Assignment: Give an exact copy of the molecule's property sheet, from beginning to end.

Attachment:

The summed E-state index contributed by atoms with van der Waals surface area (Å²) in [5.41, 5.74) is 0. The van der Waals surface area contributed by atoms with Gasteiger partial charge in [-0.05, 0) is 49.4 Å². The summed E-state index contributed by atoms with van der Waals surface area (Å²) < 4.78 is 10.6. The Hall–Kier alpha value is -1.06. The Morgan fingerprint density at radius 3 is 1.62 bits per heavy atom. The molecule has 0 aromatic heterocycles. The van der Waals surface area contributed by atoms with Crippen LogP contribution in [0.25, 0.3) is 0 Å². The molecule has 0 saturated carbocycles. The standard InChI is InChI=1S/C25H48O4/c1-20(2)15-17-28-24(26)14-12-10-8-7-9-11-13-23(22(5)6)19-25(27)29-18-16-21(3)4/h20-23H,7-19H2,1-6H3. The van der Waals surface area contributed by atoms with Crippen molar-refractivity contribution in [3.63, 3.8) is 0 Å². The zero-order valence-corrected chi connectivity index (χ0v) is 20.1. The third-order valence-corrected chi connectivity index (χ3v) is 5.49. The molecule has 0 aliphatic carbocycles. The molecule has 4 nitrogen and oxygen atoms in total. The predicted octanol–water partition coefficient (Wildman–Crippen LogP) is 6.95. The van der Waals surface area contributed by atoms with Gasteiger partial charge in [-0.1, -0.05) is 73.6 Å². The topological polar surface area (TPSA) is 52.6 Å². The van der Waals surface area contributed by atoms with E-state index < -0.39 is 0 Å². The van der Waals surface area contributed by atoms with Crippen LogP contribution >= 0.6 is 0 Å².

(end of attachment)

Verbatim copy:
The summed E-state index contributed by atoms with van der Waals surface area (Å²) in [5.41, 5.74) is 0. The van der Waals surface area contributed by atoms with Gasteiger partial charge in [-0.05, 0) is 49.4 Å². The summed E-state index contributed by atoms with van der Waals surface area (Å²) < 4.78 is 10.6. The Hall–Kier alpha value is -1.06. The Morgan fingerprint density at radius 3 is 1.62 bits per heavy atom. The molecule has 0 aromatic heterocycles. The van der Waals surface area contributed by atoms with Crippen LogP contribution in [0.25, 0.3) is 0 Å². The molecule has 0 saturated carbocycles. The standard InChI is InChI=1S/C25H48O4/c1-20(2)15-17-28-24(26)14-12-10-8-7-9-11-13-23(22(5)6)19-25(27)29-18-16-21(3)4/h20-23H,7-19H2,1-6H3. The van der Waals surface area contributed by atoms with Crippen molar-refractivity contribution in [3.63, 3.8) is 0 Å². The zero-order valence-corrected chi connectivity index (χ0v) is 20.1. The third-order valence-corrected chi connectivity index (χ3v) is 5.49. The molecule has 0 aliphatic carbocycles. The molecule has 4 nitrogen and oxygen atoms in total. The predicted octanol–water partition coefficient (Wildman–Crippen LogP) is 6.95. The van der Waals surface area contributed by atoms with Gasteiger partial charge in [-0.1, -0.05) is 73.6 Å². The topological polar surface area (TPSA) is 52.6 Å². The van der Waals surface area contributed by atoms with E-state index < -0.39 is 0 Å². The van der Waals surface area contributed by atoms with Crippen LogP contribution >= 0.6 is 0 Å².